The “easy” part of these sourdough ciabatta rolls comes primarily from the low amount of shaping needed. Dump the dough onto a countertop and using a bench scraper, cut the dough into two pieces. Wet your hands and gently form into a rectangle. Cut the rectangle into 6 pieces. Prepare two baking sheets with a layer of parchment paper and using a bench knife, transfer the six pieces of dough to the parchment lined baking sheet. Repeat with the other portion of dough so you have two sheet pans and twelve rolls total.

Proofing Ciabatta Rolls

Spread a little flour over the top of each ciabatta roll. Cover the rolls with a kitchen towel and let proof for 2-3 hours at 78 degrees F. The rolls will puff up a little but won’t rise too much. Preheat the oven to 475 degrees F toward the end of the rise.

Baking Easy Sourdough Ciabatta Rolls

Place a baking stone or a baking sheet on a lower rack in the oven. This helps prevent the bottoms of the ciabatta rolls from burning. Once the oven is preheated, place a pan with about 1 cup of ice cubes on the bottom rack of the oven (or put them on the baking sheet). Quickly slide the ciabatta rolls into the oven. Bake the easy sourdough ciabatta rolls for 20 minutes. Check the rolls. If you want them a little darker, let them cook a few minutes longer.  Let cool completely before slicing and enjoying! Add more ice cubes and repeat with the second pan of rolls.

Frequently Asked Questions

How do I store leftover ciabatta rolls?

Store any leftover ciabatta in an airtight container or ziplock bag in the freezer for up to 3 months.

Can I make this recipe into ciabatta loaves instead of rolls?

Yes. Instead of shaping into 12 rolls, cut into two pieces and lightly shape each into a flat rectangle. Place on a parchment-lined baking sheet, let rise and bake for about 30 minutes.

I don’t have bread flour. Can I use all purpose flour?

Yes, I recommend adding a few Tablespoons of vital wheat gluten to the all purpose flour or decreasing the water in the recipe a bit if you can’t use bread flour.

Looking for More Sourdough Recipes?

Easy Sourdough Ciabatta Rolls

Amy
Crispy on the outside, soft and dotted with holes on the inside, these are easy sourdough ciabatta rolls. With no shaping required, sourdough ciabatta rolls couldn't be easier. We love them warm out of the oven, toasted for sandwiches or spread with a little bit of butter. Add these easy sourdough ciabatta rolls to your next meal!
5 from 1 vote
Prep Time 30 minutes
Cook Time 20 minutes
Fermentation Time 22 hours
Total Time 22 hours 50 minutes
Course Bread, rolls, Side Dish
Cuisine Italian, Sourdough
Servings 12 rolls

Ingredients
  

Levain

  • 65 grams sourdough starter
  • 65 grams all purpose flour
  • 65 grams water

Sourdough Ciabatta Dough

  • 180 grams levain
  • 800 grams room temperature water
  • 1000 grams bread flour
  • 20 grams salt

Instructions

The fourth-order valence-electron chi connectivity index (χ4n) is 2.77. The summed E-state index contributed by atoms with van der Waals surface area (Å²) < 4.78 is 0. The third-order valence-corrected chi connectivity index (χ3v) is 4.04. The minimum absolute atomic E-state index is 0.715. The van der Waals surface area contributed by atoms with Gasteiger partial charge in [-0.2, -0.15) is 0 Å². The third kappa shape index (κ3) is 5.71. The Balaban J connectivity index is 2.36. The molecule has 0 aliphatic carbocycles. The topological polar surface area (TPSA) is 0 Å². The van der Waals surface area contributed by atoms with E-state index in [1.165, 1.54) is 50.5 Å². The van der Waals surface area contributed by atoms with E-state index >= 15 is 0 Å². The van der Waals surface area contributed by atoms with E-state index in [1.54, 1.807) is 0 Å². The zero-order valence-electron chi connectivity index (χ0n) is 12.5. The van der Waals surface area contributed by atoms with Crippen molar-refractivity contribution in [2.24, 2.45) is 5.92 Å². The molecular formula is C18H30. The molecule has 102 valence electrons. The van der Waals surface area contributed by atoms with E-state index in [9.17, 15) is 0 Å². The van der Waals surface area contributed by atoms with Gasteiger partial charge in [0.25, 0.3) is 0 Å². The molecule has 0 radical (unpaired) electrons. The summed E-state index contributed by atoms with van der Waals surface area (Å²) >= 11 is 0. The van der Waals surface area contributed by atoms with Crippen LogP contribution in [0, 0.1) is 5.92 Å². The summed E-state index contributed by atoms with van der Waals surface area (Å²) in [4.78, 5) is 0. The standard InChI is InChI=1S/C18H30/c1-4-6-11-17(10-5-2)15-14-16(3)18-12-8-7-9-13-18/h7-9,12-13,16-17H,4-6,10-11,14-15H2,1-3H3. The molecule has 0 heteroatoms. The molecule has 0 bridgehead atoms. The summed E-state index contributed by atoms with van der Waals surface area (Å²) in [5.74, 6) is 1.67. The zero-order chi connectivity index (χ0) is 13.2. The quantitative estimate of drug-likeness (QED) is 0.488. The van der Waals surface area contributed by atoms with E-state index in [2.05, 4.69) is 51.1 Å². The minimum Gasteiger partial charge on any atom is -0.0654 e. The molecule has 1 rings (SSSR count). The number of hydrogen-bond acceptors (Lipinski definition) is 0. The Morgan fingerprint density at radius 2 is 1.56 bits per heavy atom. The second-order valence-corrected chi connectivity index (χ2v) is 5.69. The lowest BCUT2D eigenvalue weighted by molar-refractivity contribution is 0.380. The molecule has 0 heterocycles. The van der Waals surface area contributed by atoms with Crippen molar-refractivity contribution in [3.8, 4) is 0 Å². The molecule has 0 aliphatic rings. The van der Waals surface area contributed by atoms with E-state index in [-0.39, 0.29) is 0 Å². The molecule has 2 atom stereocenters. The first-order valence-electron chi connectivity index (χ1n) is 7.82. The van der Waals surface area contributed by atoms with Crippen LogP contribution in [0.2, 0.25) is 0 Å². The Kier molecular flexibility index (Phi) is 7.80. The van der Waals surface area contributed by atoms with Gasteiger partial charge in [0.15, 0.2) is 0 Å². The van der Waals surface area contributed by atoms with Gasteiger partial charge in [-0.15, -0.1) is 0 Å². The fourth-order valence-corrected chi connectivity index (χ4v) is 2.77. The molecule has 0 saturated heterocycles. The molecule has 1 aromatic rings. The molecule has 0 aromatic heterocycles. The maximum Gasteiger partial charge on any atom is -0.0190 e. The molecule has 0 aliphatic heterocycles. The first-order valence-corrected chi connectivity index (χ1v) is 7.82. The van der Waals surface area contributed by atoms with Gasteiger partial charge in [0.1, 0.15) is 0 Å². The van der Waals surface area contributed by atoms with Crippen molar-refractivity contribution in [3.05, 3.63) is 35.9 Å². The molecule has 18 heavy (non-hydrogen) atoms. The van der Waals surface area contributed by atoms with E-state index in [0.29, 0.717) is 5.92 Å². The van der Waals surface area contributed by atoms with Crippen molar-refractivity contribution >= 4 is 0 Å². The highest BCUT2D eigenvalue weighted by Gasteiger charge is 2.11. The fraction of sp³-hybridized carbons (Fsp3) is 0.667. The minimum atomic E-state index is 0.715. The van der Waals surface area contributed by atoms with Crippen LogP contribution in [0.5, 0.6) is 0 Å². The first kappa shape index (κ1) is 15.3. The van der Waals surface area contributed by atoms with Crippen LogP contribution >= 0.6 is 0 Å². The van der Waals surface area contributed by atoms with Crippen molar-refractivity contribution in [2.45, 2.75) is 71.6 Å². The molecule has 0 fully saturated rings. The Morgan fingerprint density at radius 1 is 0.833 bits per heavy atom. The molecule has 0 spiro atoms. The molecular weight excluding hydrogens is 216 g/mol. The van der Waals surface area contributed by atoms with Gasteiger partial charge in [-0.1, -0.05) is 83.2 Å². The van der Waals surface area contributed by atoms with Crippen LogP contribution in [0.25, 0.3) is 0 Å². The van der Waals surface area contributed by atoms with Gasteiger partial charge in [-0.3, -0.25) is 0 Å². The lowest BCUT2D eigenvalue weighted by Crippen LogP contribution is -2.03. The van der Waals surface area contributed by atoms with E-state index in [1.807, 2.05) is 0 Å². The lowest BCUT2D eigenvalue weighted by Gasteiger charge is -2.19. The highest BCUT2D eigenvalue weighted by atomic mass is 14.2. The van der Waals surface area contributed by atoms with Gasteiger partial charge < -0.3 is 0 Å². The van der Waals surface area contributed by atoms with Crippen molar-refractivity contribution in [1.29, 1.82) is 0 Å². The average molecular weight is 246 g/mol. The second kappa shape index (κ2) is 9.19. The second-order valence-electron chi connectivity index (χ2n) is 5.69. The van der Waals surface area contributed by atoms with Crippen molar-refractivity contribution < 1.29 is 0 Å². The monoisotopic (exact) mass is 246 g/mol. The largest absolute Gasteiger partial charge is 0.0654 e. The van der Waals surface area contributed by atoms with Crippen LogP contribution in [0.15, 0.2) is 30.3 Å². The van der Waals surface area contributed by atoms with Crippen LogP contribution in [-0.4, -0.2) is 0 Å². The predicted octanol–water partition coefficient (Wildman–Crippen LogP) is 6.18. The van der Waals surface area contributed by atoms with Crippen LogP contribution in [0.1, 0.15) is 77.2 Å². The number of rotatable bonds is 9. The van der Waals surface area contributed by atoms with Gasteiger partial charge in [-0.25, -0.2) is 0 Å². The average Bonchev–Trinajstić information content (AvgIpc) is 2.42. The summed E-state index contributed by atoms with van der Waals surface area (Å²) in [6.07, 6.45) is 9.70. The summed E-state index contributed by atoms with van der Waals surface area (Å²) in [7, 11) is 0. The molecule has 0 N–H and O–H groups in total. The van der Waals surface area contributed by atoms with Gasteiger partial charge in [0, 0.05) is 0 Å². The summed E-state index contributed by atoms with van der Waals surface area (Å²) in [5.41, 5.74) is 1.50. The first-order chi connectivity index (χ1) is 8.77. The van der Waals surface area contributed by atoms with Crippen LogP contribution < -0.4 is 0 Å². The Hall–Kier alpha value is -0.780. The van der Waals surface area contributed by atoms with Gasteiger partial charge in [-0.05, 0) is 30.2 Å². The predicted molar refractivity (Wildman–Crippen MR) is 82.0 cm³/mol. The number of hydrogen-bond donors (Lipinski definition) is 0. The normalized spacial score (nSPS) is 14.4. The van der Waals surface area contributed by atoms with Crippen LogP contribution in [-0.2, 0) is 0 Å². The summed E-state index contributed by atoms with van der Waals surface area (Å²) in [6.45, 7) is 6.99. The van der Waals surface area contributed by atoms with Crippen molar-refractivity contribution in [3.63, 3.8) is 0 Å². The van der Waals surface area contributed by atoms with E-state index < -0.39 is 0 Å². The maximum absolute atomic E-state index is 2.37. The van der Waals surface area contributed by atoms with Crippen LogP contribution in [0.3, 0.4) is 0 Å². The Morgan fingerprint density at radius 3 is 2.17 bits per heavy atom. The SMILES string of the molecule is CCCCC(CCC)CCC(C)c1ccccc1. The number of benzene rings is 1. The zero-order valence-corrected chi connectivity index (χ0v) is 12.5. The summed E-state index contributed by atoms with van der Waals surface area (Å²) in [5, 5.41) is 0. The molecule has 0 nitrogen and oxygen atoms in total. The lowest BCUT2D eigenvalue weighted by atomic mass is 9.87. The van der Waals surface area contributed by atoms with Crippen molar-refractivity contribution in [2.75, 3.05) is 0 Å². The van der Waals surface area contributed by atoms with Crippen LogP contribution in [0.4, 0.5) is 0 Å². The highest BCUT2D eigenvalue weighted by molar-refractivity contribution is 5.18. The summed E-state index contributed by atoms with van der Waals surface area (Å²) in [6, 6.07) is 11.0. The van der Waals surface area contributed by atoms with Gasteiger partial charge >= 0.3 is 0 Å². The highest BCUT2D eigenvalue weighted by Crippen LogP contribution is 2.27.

Levain

  • Mix the levain together about 3-4 hours before mixing the dough. Take 65 grams of ripe starter and feed it with 65 grams flour and 65 grams water. Mix and cover with plastic wrap. I like to mix this in a liquid measuring cup to watch how much it grows. Once the levain has doubled in size, is rounded on top and just before it starts to go back down is the ideal time to make the ciabatta dough.

Ciabatta Dough

  • Fermentolyse: Use a kitchen scale to weigh the ingredients and mix together in a large bowl. Mix together the ripe levain, water and bread flour. Let sit for 30 minutes to 1 hour.
  • Add Salt: Weigh 20 grams of salt in a small container. Add the salt to the dough mixture and use your hands to stretch the dough, incorporating the salt as you go. This is a very wet dough. It is helpful to get your hands wet before handling the dough.
  • Coil Folds: To develop the dough, perform a series of coil folds over the next 2 hours. To coil fold: Reach on both sides of the dough and pull up, forming a coil with the dough. Don't let the dough rip. Turn the container and repeat the process on a different side of the dough, performing 2-3 coil folds as the dough strengthens. Repeat this process every 15-30 minutes for a total of 4-6 times.
  • Bulk Fermentation: Cover the dough and let rise at warm room temperature (about 78 degrees) for about 2 hours. If your kitchen is cooler, let the dough rise a little bit longer.
  • Cold Bulk Fermentation: Place the ciabatta dough in the refrigerator overnight or for up to 24 hours before baking.
  • Shape Rolls: Line two baking sheets with parchment paper. Dump the cold dough out onto the counter. Wet your hands and cut twelve pieces of dough using a bench scraper. Place each piece of dough on top of the parchment paper leaving some space between each roll.
  • Proof the Rolls: Sprinkle a little flour over the top of each roll and use your hand to spread the flour on top of the roll (this keeps a kitchen towel from sticking to the rolls). Place a kitchen towel over the top of the rolls and let them rise at warm room temperature (78 degrees F) until puffed up, about 2 hours. They won't double in size.
  • Bake: Preheat oven to 475 degrees Fahrenheit. Place a baking sheet with about 1 cup of ice cubes on the bottom rack of the oven (don't let the ice touch the hot oven glass). Quickly slide the pan of rolls into the oven. Bake rolls for 20 minutes. Let cool completely before slicing and enjoying!
Keyword beginner sourdough, ciabatta, ciabatta bread, ciabatta rolls, homemade bread, sourdough, sourdough bread, sourdough ciabatta, sourdough ciabatta rolls, sourdough recipe, sourdough rolls
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Recipe Rating




4 Comments

  1. My husband requested I make these ad he had seen some ciabatta videos on Instagram. These were moreish, addictive and didn’t last long! Our family rate this recipe a 9/10 and will definitely make again

  2. Wet your hands and counter when dividing and shaping? Have never heard of this for ciabatta. Did you mean flour the counter, your hands and to put a light dusting of flour on the parchment? Big sticky mess. Check out Alexandra’s Kitchen recipe for success.

    1. Sorry you had a wet sticky mess. You don’t wet the counter, just your hands as the recipe indicates so you are better able to work with the sticky dough. I don’t like to add any extra flour into my dough when I’m shaping it – don’t want it to get worked in. I make these often and haven’t had the issue you’ve had. Make sure to use bread flour or else you need to reduce the water in the dough which can make it too sticky.